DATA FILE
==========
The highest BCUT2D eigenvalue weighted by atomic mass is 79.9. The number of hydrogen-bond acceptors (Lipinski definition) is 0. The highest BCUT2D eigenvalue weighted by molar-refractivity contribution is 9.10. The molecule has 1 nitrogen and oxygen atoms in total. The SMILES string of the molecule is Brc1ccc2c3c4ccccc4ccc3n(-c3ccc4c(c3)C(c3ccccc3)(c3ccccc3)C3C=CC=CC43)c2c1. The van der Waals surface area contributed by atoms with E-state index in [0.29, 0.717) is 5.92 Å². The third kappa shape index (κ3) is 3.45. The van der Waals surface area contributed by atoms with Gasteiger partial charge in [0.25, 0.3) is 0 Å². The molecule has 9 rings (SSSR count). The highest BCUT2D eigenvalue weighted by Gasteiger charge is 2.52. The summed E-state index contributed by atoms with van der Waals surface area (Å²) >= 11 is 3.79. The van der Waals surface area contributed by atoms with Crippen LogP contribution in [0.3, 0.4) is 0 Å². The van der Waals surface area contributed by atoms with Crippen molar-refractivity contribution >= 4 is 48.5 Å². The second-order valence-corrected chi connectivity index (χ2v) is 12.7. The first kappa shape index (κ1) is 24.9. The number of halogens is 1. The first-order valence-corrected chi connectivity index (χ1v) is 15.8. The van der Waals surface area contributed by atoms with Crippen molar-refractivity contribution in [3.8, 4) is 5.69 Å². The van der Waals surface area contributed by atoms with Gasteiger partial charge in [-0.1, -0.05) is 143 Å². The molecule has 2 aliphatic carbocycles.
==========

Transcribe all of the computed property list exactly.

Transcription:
The highest BCUT2D eigenvalue weighted by atomic mass is 79.9. The number of hydrogen-bond acceptors (Lipinski definition) is 0. The highest BCUT2D eigenvalue weighted by molar-refractivity contribution is 9.10. The molecule has 1 nitrogen and oxygen atoms in total. The SMILES string of the molecule is Brc1ccc2c3c4ccccc4ccc3n(-c3ccc4c(c3)C(c3ccccc3)(c3ccccc3)C3C=CC=CC43)c2c1. The van der Waals surface area contributed by atoms with E-state index in [0.29, 0.717) is 5.92 Å². The third kappa shape index (κ3) is 3.45. The van der Waals surface area contributed by atoms with Gasteiger partial charge in [0.25, 0.3) is 0 Å². The molecule has 9 rings (SSSR count). The highest BCUT2D eigenvalue weighted by Gasteiger charge is 2.52. The summed E-state index contributed by atoms with van der Waals surface area (Å²) >= 11 is 3.79. The van der Waals surface area contributed by atoms with Crippen LogP contribution in [0.3, 0.4) is 0 Å². The van der Waals surface area contributed by atoms with Crippen molar-refractivity contribution >= 4 is 48.5 Å². The second-order valence-corrected chi connectivity index (χ2v) is 12.7. The first kappa shape index (κ1) is 24.9. The number of halogens is 1. The first-order valence-corrected chi connectivity index (χ1v) is 15.8. The van der Waals surface area contributed by atoms with Crippen molar-refractivity contribution in [3.8, 4) is 5.69 Å². The van der Waals surface area contributed by atoms with Gasteiger partial charge in [-0.1, -0.05) is 143 Å². The molecule has 2 aliphatic carbocycles.